This chapter considers the historical development of the law of public space in the US, France, and the UK. In all three countries public spaces enjoy special status and privilege, and the administration is not free to manage them as it chooses. The rights of the public are of prime importance for political (assemblies) or commercial purposes, or simply for leisure. They cannot, or should not, be considered private properties. Ideally, the owner (the city, or the government) should not exclude members of the public, discriminate, or even sell to them. Here comes the difficulty – although the public spaces are open to everyone, legally, they are, very often, government-owned. In other words, the administration enjoys managerial and proprietary powers that could conflict with their publicness. We try here to explain how the law was designed historically to regulate how public bodies managed these spaces for everyone.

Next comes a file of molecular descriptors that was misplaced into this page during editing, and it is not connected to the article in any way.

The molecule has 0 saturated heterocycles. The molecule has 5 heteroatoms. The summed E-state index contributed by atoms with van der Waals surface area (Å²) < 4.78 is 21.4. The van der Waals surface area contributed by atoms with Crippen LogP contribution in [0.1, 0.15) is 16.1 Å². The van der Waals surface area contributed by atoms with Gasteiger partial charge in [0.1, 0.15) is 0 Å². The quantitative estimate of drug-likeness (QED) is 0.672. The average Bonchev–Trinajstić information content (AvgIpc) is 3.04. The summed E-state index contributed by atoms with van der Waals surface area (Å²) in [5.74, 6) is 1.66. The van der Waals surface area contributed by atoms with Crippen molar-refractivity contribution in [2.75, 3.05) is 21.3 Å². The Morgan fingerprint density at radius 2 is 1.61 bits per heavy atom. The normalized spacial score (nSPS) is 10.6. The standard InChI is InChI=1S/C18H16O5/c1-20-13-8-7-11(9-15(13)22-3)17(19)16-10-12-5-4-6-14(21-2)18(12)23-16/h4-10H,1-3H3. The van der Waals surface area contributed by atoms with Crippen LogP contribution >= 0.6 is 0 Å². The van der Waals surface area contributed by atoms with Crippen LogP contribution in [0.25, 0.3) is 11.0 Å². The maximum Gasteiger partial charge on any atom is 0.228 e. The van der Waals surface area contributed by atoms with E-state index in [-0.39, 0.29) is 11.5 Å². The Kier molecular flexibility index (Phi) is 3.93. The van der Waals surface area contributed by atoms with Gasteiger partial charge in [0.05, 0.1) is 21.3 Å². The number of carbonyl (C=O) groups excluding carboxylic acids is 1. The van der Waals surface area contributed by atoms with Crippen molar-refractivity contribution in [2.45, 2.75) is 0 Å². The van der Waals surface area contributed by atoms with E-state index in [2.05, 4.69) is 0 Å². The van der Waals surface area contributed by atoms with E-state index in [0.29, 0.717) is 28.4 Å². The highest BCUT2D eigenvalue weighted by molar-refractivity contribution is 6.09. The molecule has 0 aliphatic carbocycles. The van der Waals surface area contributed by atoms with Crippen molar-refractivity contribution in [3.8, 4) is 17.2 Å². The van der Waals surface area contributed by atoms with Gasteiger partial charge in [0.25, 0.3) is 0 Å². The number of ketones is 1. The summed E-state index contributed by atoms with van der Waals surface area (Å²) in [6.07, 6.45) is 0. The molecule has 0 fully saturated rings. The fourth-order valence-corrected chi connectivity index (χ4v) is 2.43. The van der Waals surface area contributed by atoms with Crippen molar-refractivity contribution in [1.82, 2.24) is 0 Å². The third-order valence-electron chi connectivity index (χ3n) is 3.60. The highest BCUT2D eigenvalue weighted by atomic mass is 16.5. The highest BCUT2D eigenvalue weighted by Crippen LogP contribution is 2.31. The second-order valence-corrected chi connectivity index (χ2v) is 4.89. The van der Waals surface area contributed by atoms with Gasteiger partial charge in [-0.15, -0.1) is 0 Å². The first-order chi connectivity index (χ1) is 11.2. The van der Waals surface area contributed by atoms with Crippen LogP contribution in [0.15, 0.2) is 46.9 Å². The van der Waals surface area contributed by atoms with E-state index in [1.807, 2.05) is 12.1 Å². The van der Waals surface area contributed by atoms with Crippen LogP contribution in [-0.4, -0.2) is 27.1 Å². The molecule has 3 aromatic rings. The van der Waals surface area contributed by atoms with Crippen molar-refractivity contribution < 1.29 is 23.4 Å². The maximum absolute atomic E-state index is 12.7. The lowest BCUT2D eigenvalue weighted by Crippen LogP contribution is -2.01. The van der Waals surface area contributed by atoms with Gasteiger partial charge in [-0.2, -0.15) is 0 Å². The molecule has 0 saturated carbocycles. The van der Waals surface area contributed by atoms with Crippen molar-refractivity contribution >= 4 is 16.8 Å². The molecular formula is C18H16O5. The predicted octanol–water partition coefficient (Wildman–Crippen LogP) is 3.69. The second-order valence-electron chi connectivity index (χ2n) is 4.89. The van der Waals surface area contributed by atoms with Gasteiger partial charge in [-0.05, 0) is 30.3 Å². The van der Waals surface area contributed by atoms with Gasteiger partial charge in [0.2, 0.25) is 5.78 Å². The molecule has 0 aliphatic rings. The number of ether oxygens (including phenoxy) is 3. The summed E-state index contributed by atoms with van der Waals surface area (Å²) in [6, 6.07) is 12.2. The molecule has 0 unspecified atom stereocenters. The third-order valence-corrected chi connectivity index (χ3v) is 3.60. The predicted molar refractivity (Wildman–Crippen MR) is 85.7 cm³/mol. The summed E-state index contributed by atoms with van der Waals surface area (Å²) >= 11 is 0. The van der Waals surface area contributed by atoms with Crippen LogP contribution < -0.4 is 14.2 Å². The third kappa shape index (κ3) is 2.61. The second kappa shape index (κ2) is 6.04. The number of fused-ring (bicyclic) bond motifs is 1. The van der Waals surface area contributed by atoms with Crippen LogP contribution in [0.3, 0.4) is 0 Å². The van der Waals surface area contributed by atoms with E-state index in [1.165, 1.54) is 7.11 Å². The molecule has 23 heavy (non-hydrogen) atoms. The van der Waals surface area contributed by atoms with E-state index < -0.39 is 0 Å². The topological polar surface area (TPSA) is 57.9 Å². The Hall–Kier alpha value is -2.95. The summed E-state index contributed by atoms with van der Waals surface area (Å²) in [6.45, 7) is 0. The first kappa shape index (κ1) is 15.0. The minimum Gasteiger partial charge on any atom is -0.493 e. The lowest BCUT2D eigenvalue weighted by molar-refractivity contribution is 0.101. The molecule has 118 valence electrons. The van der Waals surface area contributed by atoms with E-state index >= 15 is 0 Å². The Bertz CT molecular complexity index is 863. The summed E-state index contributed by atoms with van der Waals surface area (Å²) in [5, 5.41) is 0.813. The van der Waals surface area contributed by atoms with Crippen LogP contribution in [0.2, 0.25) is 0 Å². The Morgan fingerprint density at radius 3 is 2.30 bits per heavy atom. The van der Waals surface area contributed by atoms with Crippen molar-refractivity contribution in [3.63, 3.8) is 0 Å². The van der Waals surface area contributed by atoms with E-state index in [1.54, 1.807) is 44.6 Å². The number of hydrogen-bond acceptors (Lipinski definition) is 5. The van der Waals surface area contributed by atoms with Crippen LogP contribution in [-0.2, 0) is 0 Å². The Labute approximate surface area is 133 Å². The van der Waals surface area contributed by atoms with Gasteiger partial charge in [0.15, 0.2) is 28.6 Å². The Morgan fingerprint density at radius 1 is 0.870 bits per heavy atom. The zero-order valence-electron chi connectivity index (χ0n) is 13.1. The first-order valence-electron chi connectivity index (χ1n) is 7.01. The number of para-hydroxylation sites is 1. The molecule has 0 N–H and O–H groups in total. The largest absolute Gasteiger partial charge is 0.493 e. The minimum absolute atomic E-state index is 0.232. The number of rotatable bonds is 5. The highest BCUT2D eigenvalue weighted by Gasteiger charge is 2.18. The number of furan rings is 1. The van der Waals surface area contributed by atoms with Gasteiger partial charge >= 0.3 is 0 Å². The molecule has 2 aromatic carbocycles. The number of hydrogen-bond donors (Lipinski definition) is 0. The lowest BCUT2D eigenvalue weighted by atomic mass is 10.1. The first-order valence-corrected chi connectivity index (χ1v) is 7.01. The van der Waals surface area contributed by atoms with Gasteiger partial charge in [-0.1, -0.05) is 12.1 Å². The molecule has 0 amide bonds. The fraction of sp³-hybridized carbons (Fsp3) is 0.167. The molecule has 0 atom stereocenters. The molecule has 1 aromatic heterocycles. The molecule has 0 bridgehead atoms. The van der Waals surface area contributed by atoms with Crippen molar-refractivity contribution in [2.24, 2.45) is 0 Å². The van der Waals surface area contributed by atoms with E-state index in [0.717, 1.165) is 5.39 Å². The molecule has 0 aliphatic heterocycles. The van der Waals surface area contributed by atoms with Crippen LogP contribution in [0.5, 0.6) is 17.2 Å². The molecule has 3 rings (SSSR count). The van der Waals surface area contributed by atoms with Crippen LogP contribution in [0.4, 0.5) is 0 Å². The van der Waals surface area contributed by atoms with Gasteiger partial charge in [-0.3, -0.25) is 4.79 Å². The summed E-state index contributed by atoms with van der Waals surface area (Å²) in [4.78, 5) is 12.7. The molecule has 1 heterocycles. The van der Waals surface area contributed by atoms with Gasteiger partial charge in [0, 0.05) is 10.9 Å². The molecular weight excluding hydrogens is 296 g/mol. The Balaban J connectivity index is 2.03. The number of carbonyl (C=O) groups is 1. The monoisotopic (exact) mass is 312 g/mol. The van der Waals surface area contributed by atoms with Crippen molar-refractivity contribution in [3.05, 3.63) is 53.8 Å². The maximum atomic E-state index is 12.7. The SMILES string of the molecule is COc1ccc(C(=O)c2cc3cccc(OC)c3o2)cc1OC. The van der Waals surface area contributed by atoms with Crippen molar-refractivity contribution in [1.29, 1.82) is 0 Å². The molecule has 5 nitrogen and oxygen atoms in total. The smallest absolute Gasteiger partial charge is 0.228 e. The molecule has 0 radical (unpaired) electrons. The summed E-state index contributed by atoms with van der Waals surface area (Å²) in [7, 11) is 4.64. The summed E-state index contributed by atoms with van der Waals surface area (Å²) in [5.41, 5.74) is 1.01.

Jean-Bernard Auby, Emmanuel Breen and Thomas Perroud
A Comparative Law Approach
Edited by Jean-Bernard Auby, Emmanuel Breen and Thomas Perroud
As in all periods of swift economic development and political upheaval, our era of globalization has brought corruption and conflicts of interest into the spotlight. This comprehensive study highlights the difficulties of devising global legislative and judicial responses to these issues.